In 1951 there was no such thing as a patients' bill of rights or informed consent when undergoing medical procedures or being enrolled in a research program. When Heniretta Lacks sought treatment at Johns Hopkins charity hospital, entering through the doors for "colored" people, she had no idea that that the cancer cells that were taking over her body would still be living sixty years later. In fact, HeLa cells (named after their original host) have been used by almost everyone who has conducted any kind of biological or genetic research in the last half century.
In The Immortal Life of Henrietta Lacks, Rebecca Skloot recounts her journey to discover just who Henrietta Lacks was. Skloot interviewed Henrietta's doctors, befriended her family, and conducted basic investigative research. The story takes tangents into medical research and the laws protecting patients. She raises questions about who owns the leftover tissues doctors collect from biopsies, blood tests, and surgery. The answers aren't easy once you take into consideration monetary concerns, privacy issues, and ethical dilemmas.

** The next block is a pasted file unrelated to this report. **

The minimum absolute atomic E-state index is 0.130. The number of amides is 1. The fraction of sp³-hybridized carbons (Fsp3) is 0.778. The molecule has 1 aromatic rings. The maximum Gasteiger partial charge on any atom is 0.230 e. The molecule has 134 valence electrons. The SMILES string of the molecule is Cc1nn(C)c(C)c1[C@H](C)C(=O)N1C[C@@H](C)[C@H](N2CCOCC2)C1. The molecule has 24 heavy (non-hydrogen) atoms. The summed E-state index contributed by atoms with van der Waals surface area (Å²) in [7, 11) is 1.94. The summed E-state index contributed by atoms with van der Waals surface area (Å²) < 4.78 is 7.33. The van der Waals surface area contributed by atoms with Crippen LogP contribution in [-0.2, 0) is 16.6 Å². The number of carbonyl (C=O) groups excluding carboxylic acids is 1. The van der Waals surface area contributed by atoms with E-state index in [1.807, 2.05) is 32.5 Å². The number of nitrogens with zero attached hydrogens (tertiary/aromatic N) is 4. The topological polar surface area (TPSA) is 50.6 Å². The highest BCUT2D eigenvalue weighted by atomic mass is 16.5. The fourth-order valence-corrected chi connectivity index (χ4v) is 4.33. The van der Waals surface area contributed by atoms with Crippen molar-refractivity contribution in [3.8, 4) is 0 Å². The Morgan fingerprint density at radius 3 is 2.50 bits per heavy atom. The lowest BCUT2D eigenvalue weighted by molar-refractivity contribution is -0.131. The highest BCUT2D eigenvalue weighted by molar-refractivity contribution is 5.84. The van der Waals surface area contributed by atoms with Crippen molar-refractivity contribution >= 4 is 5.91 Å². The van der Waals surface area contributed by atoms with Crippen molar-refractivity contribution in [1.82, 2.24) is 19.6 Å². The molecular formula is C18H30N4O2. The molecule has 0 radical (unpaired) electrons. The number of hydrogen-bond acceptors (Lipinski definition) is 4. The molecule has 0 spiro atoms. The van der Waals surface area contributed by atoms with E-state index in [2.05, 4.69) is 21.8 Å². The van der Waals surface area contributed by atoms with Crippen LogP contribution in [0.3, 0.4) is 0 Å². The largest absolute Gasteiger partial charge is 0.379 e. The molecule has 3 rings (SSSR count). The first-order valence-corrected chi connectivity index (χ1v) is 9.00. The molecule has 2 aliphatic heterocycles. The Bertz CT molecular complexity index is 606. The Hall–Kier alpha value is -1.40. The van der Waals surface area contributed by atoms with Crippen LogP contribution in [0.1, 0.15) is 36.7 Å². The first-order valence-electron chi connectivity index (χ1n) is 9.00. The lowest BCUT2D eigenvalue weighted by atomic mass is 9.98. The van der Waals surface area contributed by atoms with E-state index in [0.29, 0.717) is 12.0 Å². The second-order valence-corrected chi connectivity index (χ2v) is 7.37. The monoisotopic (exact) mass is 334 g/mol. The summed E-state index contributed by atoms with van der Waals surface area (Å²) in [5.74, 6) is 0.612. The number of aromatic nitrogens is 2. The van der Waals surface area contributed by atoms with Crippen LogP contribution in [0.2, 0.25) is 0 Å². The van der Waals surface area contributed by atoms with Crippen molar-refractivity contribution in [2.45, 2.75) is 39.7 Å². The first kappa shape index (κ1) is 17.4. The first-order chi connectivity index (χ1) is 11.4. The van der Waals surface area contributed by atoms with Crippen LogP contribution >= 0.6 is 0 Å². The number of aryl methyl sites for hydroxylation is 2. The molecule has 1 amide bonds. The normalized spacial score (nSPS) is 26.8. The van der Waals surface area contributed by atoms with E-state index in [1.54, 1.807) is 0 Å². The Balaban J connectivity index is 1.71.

Skloot skillfully relates technical aspects of HeLa cells and medical research, making that part of the book as interesting as learning about Henrietta Lacks and her children. Although readers don't have trouble becoming absorbed by the story, they are left wondering about Skloot's methods and the ultimate consequences the book will have on Henrietta Lacks's family.
Note: I read The Immortal Life of Henrietta Lacks for my Skype book club, which discussed the book in early May. Some of the thoughts expressed here were strongly influenced by that discussion.
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Published by Crown Publishing, 2010
Challenges: New Author, Buy and Read, 100+
Source: Bought (see review policy)